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Part 4, European Governance within Responsible Innovation

This week we take a look at Chapter 3 of the book Responsible Innovation, a Narrative Approach, that you can download here.

The European Commission Approach

The European Commission has its own take on responsible innovation (RI) and its own acronym. In these circles the term RRI is used, standing for Responsible Research and Innovation, reflecting the use of the concept within its research funding mechanisms. This terminology has been in use since (about) 2011, and since then RRI has become a cross-cutting issue in the most recent calls for research funding after steadily growing in importance.

For those who may not know, the European commission funds research throughout and beyond Europe, publishing calls for project proposals that fit within different categories. This fits within a policy of promoting innovation as an economic driver, following the line that innovation will bring jobs and economic growth.

The RRI inclusion brings in the idea that this research should work towards addressing some of the societal challenges that EU citizens face. This idea grows out of EU treaties, as do the ways that the idea of RRI are put into practice.

The challenges are the following:

  • Health, demographic change and wellbeing
  • Food security, sustainable agriculture and forestry, marine and maritime and inland water research and the bioeconomy
  • Secure, clean and efficient energy
  • Smart, green and integrated transport
  • Climate action, environment, resource efficiency and raw materials
  • Europe in a changing world – inclusive, innovative and reflective societies
  • Secure societies – protecting freedom and security of Europe and its citizens.

It’s difficult to work out exactly how much money we are talking about here, but somewhere in the region of 70 billion Euros over 7 years for the current funding program, a figure that is put around 500 billion for the coming call. The book details where you can find all of the documents that explain how and why this path is being followed.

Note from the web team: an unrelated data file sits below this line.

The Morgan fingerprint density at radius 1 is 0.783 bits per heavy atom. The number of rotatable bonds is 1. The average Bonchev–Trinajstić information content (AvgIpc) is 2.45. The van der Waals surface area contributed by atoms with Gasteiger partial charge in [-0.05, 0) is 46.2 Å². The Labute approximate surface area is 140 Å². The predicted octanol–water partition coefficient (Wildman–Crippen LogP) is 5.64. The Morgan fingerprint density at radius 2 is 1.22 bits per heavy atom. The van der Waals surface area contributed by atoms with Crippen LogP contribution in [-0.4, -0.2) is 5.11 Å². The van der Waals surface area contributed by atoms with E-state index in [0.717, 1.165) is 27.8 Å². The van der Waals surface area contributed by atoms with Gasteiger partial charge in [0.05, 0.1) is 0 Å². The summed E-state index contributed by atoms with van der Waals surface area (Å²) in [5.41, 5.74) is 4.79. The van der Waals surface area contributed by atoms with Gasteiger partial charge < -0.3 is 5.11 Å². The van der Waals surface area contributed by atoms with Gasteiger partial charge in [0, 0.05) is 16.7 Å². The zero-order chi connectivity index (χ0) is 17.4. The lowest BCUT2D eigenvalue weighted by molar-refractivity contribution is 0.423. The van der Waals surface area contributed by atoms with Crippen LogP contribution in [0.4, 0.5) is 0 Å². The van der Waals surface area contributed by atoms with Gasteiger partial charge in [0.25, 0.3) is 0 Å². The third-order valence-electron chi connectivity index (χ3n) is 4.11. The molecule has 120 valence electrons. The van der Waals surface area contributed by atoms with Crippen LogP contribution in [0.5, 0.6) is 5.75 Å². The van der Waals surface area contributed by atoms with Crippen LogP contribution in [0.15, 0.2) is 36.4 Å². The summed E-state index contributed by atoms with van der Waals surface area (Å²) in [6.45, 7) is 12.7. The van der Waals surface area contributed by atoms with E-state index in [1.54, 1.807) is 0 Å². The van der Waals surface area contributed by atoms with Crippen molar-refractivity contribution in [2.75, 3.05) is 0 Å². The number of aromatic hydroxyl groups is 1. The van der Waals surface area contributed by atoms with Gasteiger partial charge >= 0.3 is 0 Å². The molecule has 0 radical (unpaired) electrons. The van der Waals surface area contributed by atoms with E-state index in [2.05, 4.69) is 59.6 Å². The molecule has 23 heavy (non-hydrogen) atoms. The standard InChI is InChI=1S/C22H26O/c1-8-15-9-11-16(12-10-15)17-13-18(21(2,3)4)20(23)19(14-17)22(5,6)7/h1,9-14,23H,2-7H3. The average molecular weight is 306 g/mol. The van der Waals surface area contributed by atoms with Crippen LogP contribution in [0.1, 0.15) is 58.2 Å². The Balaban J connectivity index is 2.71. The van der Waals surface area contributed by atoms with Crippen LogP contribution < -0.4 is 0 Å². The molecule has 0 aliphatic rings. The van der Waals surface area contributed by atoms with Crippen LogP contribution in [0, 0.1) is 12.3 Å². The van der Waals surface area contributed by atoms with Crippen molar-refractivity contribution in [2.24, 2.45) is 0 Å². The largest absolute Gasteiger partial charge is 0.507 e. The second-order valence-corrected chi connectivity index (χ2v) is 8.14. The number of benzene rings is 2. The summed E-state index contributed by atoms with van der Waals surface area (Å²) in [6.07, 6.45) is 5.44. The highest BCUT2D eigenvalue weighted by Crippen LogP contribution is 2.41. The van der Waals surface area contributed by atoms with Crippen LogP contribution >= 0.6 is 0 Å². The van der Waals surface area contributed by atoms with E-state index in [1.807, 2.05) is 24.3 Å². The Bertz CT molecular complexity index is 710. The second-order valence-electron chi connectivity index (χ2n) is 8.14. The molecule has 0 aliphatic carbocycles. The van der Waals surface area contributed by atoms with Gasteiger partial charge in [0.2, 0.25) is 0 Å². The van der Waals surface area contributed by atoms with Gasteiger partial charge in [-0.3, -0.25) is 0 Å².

How to Proceed?

Within the approach there are several issues that each research project must address:

 Public Engagement

  • the establishment of inclusive participatory multi-actor dialogues between researchers, policy makers, industry and civil society organizations, NGOs, and citizens;
  • to foster mutual understanding and co-create research and innovation outcomes and policy agendas effective in tackling societal challenges,
  • fostering wider acceptability of results.

Open Access

Making research findings available free of charge for readers. This has been a core strategy in the European Commission to improve knowledge circulation and thus innovation. It is illustrated in particular by the general principle for open access to scientific publications in Horizon 2020 and the pilot for research data.

Gender

  • Fostering gender balance in research teams, in order to close the gaps in the participation of women.
  • Ensuring gender balance in decision-making, in order to reach the target of 40% of the under-represented sex in panels and groups and of 50% in advisory groups.
  • Integrating the gender dimension in research and innovation (R&I) content, helps improve the scientific quality and societal relevance of the produced knowledge, technology and/or innovation.

Ethics

Amongst others, the following ethical issues must be addressed:

  • the involvement of children, patients, vulnerable populations,
  • the use of human embryonic stem cells,
  • privacy and data protection issues,
  • research on animals and non-human primates.

Science education

A sustainable and cross-cutting interaction between the relevant actors in the field is crucial:

  • different levels of the education system,
  • universities and other higher education establishments,
  • research and innovation funding and performing organizations,
  • civil society organizations and NGO’s,
  • industry, policy-makers,
  • professors,
  • teachers,
  • students and pupils,
  • Science museums and science centres.

The book chapter goes into greater detail, before offering an overview of several of the projects that have been completed over recent years through this mechanism, which I hope offers a more concrete idea of how this money is being used.

The chapter concludes with an interview with René von Schomberg, widely seen as the architect of this move. I have written a previous post about him here, but the book offers more detail gained through a series of interviews.

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